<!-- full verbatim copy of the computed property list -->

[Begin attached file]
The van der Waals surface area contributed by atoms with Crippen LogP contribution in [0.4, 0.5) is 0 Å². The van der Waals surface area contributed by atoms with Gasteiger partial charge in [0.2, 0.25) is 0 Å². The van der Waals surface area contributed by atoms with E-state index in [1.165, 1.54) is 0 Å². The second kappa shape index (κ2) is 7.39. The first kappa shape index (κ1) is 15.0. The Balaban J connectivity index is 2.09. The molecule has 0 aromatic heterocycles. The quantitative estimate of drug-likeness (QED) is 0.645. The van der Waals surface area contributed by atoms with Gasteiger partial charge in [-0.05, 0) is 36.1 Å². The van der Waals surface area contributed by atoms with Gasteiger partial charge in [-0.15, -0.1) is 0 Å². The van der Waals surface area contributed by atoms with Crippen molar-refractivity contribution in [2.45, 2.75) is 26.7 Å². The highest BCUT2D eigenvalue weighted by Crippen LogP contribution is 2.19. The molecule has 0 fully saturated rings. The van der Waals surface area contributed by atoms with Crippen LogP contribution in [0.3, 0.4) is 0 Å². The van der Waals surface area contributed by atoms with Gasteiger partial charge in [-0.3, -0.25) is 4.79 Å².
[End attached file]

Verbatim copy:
The van der Waals surface area contributed by atoms with Crippen LogP contribution in [0.4, 0.5) is 0 Å². The van der Waals surface area contributed by atoms with Gasteiger partial charge in [0.2, 0.25) is 0 Å². The van der Waals surface area contributed by atoms with E-state index in [1.165, 1.54) is 0 Å². The second kappa shape index (κ2) is 7.39. The first kappa shape index (κ1) is 15.0. The Balaban J connectivity index is 2.09. The molecule has 0 aromatic heterocycles. The quantitative estimate of drug-likeness (QED) is 0.645. The van der Waals surface area contributed by atoms with Gasteiger partial charge in [-0.05, 0) is 36.1 Å². The van der Waals surface area contributed by atoms with Gasteiger partial charge in [-0.15, -0.1) is 0 Å². The van der Waals surface area contributed by atoms with Crippen molar-refractivity contribution in [2.45, 2.75) is 26.7 Å². The highest BCUT2D eigenvalue weighted by Crippen LogP contribution is 2.19. The molecule has 0 fully saturated rings. The van der Waals surface area contributed by atoms with Crippen LogP contribution in [0.3, 0.4) is 0 Å². The van der Waals surface area contributed by atoms with Gasteiger partial charge in [-0.3, -0.25) is 4.79 Å².